Organizational communication and cultural studies: A review essay

UNCG Author/Contributor (non-UNCG co-authors, if there are any, appear on document)
David Carlone, Associate Professor (Creator)
The University of North Carolina at Greensboro (UNCG )
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Abstract: Recently, we have been struggling to interpret a series of minor yet absurd spectacles that span the industrial and popular-cultural realms. These events have compelled our scholarly interest, but lack a ready-made frame for diagnosing their significance. Consider these examples: In the summer of 1996, vivacious 'TV talk-show cohost Kathie Lee Gifford was criticized by activists who linked her line of Wal-Mart clothing to human-rights abuses and wage violations among factory workers in Honduras and New York City. Tearful and contrite, Gifford quickly adopted a policy of independent monitoring and assigned her husband, celebrity sports-announcer Frank Gifford, to deliver envelopes of compensation for the affected workers. Relatedly, in the fall of 1997, Dilbert cartoonist Scott Adams—famed for his satire of corporate foibles—disguised himself as a management consultant. With the help of a company official, he conducted an executive retreat in a computer firm that produced a tortured "revision" of its mission statement. Additional examples appear in the flickerings of our TV screens: the lithe, androgynous figures of Intel's technicians, clad in hooded, colorful "clean room" suits, energetically installing computer chips to a soundtrack of 1970s funk; and quasi-documentary images of rolling golf carts, filled with visitors to the Saturn car plant in Spring Hill, Tennessee, watching assembly workers at their tasks—and being watched in return.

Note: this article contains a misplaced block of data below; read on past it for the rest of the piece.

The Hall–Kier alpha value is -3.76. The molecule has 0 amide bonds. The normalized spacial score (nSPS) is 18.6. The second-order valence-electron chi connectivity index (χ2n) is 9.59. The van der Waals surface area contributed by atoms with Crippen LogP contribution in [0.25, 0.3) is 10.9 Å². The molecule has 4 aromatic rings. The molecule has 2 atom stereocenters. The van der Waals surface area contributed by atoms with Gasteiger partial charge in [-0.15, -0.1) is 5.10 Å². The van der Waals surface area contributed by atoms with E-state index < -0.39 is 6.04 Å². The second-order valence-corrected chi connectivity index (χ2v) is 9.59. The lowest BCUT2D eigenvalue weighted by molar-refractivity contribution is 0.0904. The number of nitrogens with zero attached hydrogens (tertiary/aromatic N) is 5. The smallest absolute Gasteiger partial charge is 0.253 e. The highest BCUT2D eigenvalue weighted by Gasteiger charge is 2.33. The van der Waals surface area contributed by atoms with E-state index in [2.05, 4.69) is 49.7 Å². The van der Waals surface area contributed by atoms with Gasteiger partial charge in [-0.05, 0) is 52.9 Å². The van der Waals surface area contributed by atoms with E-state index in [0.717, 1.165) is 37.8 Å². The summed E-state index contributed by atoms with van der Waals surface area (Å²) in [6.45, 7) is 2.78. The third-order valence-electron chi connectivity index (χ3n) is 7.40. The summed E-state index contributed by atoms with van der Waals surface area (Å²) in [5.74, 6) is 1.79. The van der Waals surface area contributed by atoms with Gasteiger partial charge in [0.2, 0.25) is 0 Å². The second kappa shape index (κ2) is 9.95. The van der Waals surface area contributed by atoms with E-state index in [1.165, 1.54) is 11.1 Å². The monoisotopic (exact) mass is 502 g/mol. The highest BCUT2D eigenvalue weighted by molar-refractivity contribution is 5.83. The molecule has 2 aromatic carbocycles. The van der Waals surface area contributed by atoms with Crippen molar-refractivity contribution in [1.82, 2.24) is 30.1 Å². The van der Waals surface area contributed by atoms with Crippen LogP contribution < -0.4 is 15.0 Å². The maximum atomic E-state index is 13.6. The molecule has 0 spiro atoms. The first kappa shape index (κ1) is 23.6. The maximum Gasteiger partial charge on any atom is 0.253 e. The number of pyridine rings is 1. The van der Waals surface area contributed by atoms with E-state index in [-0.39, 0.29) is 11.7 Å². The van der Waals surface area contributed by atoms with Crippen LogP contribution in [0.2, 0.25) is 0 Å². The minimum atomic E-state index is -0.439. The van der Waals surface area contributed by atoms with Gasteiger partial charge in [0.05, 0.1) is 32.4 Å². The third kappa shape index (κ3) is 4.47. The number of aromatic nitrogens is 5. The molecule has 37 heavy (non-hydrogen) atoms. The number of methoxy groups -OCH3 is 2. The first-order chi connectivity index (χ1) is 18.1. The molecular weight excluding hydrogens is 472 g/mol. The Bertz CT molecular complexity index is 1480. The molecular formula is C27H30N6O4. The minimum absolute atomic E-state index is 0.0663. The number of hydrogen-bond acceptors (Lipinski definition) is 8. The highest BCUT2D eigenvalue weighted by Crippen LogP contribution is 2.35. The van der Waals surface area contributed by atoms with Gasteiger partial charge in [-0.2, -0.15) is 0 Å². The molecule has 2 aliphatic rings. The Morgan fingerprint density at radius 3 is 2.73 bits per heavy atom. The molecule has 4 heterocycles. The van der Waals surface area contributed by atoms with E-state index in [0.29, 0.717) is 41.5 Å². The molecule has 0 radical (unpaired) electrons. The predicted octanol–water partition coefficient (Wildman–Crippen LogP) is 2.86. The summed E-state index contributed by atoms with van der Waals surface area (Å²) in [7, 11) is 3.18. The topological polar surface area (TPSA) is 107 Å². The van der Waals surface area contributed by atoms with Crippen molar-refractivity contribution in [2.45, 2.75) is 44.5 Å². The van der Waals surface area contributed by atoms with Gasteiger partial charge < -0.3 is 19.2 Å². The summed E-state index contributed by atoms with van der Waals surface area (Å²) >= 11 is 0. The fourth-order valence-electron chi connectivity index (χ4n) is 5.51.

Additional Information

Communication Theory, 8(3), 337-367
Language: English
Date: 1998
Organizational communication, Cultural studies

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